Friday, May 14, 2021
Article: What Would Settlor Do? Immortal Trust Settlors, Federal Transfer Taxes, and the Protean Irrevocable Trust
Kent D. Schenkel recently published an article entitled, What Would Settlor Do? Immortal Trust Settlors, Federal Transfer Taxes, and the Protean Irrevocable Trust, Wills, Trusts, & Estates Law ejournal (2021). Provided below is the abstract to the Article:
The increasingly protean irrevocable trust puts substantive trust law and the federal transfer taxes at cross-purposes. State trust law’s overriding objective is simply to carry out the intent of the trust settlor. Settlors intend to manage or control the benefits from gifts over some period of time—that is, after all, the purpose of the donative trust. In contrast, the federal transfer taxes seek, by major policy purpose, to decrease the incidence of dynastic wealth—wealth locked into single-family possession and passed on from generation to generation. Yet state legislative changes to trust laws—abandoning or extending the terms of rules against perpetuities, for example—pave the way for dynastic wealth by allowing trusts to entrench that wealth in families for generations, or even indefinitely. Evolving trust laws also increasingly permit trust settlors, often by postmortem proxy, to repeatedly modify, refresh or even completely restructure irrevocable trusts in response to post-transfer events.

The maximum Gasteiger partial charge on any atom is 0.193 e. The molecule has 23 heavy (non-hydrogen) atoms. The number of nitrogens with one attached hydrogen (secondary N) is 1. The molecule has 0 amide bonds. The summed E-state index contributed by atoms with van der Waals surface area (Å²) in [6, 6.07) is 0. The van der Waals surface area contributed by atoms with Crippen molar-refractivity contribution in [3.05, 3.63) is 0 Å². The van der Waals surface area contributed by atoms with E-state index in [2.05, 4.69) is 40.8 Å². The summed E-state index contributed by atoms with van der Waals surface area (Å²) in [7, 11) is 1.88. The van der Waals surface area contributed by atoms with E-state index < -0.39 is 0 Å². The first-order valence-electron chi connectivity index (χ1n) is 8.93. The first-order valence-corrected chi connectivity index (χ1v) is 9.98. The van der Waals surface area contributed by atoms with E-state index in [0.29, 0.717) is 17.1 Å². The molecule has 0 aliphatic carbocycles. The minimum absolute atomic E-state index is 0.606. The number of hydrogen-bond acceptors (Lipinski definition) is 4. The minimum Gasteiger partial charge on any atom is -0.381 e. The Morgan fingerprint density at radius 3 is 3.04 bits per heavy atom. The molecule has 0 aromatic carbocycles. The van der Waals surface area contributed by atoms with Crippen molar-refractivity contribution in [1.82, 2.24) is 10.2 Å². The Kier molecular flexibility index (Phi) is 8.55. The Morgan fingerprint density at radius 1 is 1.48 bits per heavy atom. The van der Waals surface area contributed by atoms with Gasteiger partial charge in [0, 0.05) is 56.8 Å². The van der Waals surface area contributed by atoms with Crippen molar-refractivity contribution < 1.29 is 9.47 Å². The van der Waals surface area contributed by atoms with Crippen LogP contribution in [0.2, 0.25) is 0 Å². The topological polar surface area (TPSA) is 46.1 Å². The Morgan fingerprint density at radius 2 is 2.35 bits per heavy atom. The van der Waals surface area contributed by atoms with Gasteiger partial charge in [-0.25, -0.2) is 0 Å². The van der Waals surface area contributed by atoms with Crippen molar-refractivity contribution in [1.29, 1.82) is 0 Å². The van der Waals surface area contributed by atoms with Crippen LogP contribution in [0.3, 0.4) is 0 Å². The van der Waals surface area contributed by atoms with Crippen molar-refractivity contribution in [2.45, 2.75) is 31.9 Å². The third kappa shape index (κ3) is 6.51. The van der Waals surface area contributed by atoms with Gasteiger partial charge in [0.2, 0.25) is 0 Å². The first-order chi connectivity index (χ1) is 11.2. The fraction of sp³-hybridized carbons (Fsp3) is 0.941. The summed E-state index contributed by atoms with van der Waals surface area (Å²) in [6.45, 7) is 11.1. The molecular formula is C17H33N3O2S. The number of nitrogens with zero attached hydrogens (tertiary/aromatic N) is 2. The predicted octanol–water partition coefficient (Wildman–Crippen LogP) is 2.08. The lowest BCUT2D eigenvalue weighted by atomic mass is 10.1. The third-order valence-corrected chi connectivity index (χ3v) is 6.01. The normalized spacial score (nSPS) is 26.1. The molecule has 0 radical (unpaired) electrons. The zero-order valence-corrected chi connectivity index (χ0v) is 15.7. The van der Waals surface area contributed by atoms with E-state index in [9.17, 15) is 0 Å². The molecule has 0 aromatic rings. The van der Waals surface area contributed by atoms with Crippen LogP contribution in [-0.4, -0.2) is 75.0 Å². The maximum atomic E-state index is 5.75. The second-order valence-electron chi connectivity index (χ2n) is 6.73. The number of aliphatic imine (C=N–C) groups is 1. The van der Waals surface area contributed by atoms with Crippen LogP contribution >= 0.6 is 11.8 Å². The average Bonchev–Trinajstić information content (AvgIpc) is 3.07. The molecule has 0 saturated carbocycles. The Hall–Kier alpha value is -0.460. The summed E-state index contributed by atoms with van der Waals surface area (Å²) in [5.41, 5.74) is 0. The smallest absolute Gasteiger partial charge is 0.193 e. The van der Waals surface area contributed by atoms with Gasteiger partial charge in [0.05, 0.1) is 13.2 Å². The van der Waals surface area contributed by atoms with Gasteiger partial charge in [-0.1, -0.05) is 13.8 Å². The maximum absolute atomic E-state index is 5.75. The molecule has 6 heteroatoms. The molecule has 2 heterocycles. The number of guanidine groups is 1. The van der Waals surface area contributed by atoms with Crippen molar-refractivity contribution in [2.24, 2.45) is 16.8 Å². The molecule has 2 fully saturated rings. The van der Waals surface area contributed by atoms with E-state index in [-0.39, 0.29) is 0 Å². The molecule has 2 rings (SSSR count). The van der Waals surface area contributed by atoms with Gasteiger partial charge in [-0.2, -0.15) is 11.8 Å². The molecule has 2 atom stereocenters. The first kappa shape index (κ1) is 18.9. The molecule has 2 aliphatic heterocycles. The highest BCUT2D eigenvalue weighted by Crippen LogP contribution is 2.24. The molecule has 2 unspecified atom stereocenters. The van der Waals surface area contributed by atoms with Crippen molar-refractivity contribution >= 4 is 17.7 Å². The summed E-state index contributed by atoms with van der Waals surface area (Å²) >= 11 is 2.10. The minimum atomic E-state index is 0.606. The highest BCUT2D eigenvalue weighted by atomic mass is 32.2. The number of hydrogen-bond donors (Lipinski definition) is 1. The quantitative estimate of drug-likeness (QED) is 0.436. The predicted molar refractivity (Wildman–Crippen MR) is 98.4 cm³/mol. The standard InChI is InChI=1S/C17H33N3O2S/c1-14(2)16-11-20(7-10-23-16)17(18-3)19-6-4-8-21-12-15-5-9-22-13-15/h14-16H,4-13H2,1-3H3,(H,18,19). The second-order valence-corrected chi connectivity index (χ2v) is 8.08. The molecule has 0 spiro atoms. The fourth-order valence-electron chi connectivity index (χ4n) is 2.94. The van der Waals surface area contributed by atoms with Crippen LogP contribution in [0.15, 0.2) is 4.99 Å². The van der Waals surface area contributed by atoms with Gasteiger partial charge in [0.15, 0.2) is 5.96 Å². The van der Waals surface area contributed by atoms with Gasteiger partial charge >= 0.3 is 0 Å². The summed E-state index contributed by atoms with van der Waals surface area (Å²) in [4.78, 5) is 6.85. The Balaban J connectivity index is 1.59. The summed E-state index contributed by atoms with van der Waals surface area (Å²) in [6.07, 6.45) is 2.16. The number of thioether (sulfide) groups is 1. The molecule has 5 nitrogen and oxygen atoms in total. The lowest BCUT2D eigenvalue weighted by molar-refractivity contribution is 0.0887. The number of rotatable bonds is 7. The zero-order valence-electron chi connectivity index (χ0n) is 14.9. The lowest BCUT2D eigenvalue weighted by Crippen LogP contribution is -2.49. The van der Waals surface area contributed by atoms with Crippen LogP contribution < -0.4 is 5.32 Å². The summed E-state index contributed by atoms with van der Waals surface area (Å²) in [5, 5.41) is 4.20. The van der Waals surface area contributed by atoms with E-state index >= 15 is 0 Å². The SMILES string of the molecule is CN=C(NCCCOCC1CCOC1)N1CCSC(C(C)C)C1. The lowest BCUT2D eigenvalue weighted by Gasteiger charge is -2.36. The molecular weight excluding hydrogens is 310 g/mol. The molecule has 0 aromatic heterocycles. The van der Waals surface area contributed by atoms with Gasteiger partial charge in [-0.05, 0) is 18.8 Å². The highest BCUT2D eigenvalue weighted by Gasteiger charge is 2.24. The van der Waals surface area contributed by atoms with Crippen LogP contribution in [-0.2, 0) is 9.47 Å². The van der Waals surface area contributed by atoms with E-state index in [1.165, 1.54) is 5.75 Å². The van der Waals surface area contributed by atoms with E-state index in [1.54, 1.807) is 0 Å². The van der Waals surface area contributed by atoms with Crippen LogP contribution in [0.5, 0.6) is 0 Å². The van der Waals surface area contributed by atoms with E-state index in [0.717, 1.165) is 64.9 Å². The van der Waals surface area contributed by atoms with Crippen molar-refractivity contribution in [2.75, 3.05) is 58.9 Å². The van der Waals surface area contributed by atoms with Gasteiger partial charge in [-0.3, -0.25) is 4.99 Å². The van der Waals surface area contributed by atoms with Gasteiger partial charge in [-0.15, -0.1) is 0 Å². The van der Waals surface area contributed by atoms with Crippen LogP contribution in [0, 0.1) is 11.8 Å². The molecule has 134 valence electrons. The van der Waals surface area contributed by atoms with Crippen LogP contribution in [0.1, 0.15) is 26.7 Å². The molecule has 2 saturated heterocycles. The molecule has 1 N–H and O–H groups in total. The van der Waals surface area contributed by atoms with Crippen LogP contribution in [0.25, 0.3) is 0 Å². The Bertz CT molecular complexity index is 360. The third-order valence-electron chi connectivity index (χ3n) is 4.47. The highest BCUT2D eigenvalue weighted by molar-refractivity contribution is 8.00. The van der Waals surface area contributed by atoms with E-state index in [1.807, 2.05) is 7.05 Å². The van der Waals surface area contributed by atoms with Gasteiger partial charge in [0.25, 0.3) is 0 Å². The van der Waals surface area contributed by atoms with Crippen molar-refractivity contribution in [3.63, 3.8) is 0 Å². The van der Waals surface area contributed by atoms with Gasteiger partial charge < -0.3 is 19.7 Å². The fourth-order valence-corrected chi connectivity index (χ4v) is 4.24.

This essay looks critically at a change to the common law equitable deviation doctrine that ensures that irrevocable trusts can always be optimized in the face of circumstantial uncertainty. This modified equitable deviation doctrine invites trustees and courts to first imagine how the settlor would respond to unanticipated circumstances affecting an irrevocable trust, then further directs modification of the trust terms accordingly. Although this development expands settlor control over irrevocable trusts qualitatively and chronically, thereby increasing both the durability and duration of dynastic wealth, current federal transfer tax provisions are likely insufficient to discourage its proliferation. Trust settlors privileged to take advantage of the post-disposition control offered by trust laws already own a vastly disproportionate share of the nation’s wealth. Perpetual post-transfer control of wealth by a trust settlor or his proxy further entrenches this inequality of ownership and contributes to the problems it causes, including the erosion of democratic institutions. Unmitigated allegiance to the expansive value of freedom of disposition and its corollary, “the intent of the donor,” should be tempered, in post-transfer analyses, with a view to its consequences. Failing that, especially but not exclusively where costs to third parties are implicated, certain post-disposition trust modifications should be deemed new dispositions that bring about transfer tax penalties to the trust corpus.